Monthly Archives: February 2016

When a Little Church Closes Its Doors

 

IMG_1800-cropped

Another church in our little community closed its doors recently. Worshiped on a Sunday pretty much as usual and then, at least temporarily, shut down.

That church opened its doors, I’m told, in 1933 in the midst of the Great Depression. She weathered tough times; it was prosperous times that were the larger challenge.

That’s not a big surprise, if you read a little church history. The church (the church universal and all her many congregations, not specifically the little church I’ve mentioned) has always been stronger in hard times and much less so in easier times. For Christians in America, the problem has rarely been death in persecution; the larger danger has always been that we’d die in our apathetic sleep.

But the closing of that little church makes me sad. They’ve been a church where “everybody knows your name,” not a mega-glitz church where almost no one does. I’m deeply thankful for my jillions of siblings in God’s large family whose names I can’t know but who wear His. But I’m particularly thankful for folks like these who names and faces I’ve known for years.

You see, we’re not a mega-church mega-town where any of our churches can afford to blindly ignore the others because we’re so busy or big. We have plenty of faults, but I doubt any of our churches are under any illusion that with some super programs and a great business plan we’ll grow to be the “Christian” equivalent of Disney’s Magic Kingdom or make the cover of Religion 500.

Being little carries with it a large reminder: We’re not only part of the larger Body of Christ, we’re part of Christ’s Body right here. When Christ’s people here hurt, even if they don’t hail from my group or worship down the pew from me, I hurt.

During plague times, pastor and poet John Donne wrote, “Don’t send to ask for whom the bell tolls [tolling out news of another death]; it tolls for thee.” What he wrote of individuals is true here. When a good church closes its doors, it diminishes the rest of us.

Tough times. In this world, real persecution against Christians is increasing alarmingly even as in our society prosperity and complacency weaken the church in ways persecution cannot. And, at the very time churches here are losing their older, more faithful members, our society is becoming increasingly “faith-less.”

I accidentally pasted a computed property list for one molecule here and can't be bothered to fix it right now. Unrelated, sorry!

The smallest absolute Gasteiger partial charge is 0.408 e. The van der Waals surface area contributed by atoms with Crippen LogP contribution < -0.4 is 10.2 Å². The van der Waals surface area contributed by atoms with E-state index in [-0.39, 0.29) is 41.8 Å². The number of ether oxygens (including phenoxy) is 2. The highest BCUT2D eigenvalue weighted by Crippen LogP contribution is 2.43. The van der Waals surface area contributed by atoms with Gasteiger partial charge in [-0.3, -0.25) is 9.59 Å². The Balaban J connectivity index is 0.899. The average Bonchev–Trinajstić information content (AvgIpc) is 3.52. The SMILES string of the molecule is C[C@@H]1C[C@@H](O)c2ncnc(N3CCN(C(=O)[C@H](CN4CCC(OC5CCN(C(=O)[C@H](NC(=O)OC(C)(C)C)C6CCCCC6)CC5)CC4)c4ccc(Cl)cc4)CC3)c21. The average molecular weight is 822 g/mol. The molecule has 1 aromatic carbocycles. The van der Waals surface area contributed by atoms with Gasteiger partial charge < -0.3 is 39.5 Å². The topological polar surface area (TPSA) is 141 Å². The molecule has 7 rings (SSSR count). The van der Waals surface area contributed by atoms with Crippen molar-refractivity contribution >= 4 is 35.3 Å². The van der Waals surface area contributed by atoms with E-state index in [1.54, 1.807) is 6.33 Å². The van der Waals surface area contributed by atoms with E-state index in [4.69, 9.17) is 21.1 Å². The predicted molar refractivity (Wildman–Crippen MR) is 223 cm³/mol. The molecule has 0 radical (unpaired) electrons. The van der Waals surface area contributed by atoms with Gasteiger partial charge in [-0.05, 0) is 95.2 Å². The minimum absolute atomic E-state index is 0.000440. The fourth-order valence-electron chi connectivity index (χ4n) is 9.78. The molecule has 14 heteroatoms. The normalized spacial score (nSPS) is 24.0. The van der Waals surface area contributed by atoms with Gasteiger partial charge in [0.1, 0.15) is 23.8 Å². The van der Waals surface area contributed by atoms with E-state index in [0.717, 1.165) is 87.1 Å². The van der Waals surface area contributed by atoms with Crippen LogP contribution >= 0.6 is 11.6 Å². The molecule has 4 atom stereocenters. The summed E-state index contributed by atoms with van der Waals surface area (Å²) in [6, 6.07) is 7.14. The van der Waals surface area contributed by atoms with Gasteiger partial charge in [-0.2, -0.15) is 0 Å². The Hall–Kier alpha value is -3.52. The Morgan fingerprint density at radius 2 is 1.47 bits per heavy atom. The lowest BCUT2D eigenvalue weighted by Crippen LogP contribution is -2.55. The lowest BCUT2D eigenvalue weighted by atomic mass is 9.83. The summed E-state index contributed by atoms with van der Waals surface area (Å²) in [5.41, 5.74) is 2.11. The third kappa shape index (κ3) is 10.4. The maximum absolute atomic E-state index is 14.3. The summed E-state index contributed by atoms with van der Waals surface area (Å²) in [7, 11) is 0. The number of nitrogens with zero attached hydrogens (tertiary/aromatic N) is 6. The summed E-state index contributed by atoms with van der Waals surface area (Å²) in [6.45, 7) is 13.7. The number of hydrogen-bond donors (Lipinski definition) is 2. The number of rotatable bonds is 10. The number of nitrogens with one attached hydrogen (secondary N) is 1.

Attendance is just one symptom, but a symptom it is, crossing all lines. “I’ll be there anytime the doors are open. Providing the dog doesn’t seem to be developing a sniffle. Or if my third cousin’s aunt doesn’t come to visit. Or if the barometric pressure in Bolivia is conducive to my coming. Anyway, I’ll probably almost for sure see you sometime maybe.”

As always, when despair is tempting, it’s time to look up. Time to remember Jesus’ promise that even “the Gates of Hell will not prevail against my church.” Christ’s Body will not only be okay, victory is assured.

In the meantime, it might not hurt to remember how incredibly encouraging such a seemingly small thing as a practical choice to show up and bow in worship can be to the members of Christ’s Body whose faces we know. While the doors are still open.

 

 

       You’re invited to visit my website at http://www.CurtisShelburne.com!

 

 

 

Copyright 2016 by Curtis K. Shelburne. Permission to copy without altering text or for monetary gain is hereby granted subject to inclusion of this copyright notice.


In Court with “Lions and Tigers and Bears” and a Promised Forever

 

Kendall-2 Court 021916

“I’m all in, Kendall Briley.”

Even when I said it, I was sure she already knew. She’s had my heart since I first held her and was privileged to take her sweet big sister to the hospital to meet her just hours after her birth.

Just six months old, she’s captured the hearts of her little family, and her larger family complete with doting grandparents, giggling cousins, and more, from the very first. But Friday, after we’d made the trip to the district court in Fort Worth to have the judge make the adoption official, seemed like a good time to tell her again.

I’ve been to some other courtrooms, of course. Thus far, none that I was dragged into. But no matter why you’re there, they’re pretty serious places. Impressive old stately buildings. Lots of stairs. Dark wood. Rails. Sombre benches. Bailiffs. Black-robed judges. Gavels pounding out life-changing verdicts and decrees.